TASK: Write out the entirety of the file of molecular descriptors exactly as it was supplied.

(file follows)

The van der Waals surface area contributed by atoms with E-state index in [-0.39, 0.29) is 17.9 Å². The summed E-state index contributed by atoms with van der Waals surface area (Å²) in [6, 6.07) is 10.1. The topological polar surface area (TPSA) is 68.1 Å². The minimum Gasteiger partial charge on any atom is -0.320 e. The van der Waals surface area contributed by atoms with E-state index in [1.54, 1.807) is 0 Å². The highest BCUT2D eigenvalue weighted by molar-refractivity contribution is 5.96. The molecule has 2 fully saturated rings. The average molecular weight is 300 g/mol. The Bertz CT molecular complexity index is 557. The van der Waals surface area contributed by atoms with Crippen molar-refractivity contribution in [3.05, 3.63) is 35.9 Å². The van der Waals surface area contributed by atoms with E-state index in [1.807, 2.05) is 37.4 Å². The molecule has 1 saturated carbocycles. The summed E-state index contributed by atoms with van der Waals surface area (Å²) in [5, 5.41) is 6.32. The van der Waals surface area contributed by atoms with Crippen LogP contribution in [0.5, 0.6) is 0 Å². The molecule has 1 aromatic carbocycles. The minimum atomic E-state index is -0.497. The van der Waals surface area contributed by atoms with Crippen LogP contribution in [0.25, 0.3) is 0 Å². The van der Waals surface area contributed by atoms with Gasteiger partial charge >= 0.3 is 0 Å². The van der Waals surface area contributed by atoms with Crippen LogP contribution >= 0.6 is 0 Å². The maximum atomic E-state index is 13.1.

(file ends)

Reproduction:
The van der Waals surface area contributed by atoms with E-state index in [-0.39, 0.29) is 17.9 Å². The summed E-state index contributed by atoms with van der Waals surface area (Å²) in [6, 6.07) is 10.1. The topological polar surface area (TPSA) is 68.1 Å². The minimum Gasteiger partial charge on any atom is -0.320 e. The van der Waals surface area contributed by atoms with E-state index in [1.54, 1.807) is 0 Å². The highest BCUT2D eigenvalue weighted by molar-refractivity contribution is 5.96. The molecule has 2 fully saturated rings. The average molecular weight is 300 g/mol. The Bertz CT molecular complexity index is 557. The van der Waals surface area contributed by atoms with Crippen molar-refractivity contribution in [3.05, 3.63) is 35.9 Å². The van der Waals surface area contributed by atoms with E-state index in [1.807, 2.05) is 37.4 Å². The molecule has 1 saturated carbocycles. The summed E-state index contributed by atoms with van der Waals surface area (Å²) in [5, 5.41) is 6.32. The van der Waals surface area contributed by atoms with Crippen LogP contribution in [0.5, 0.6) is 0 Å². The molecule has 1 aromatic carbocycles. The minimum atomic E-state index is -0.497. The van der Waals surface area contributed by atoms with Crippen LogP contribution in [0.25, 0.3) is 0 Å². The van der Waals surface area contributed by atoms with Gasteiger partial charge >= 0.3 is 0 Å². The van der Waals surface area contributed by atoms with Crippen LogP contribution >= 0.6 is 0 Å². The maximum atomic E-state index is 13.1.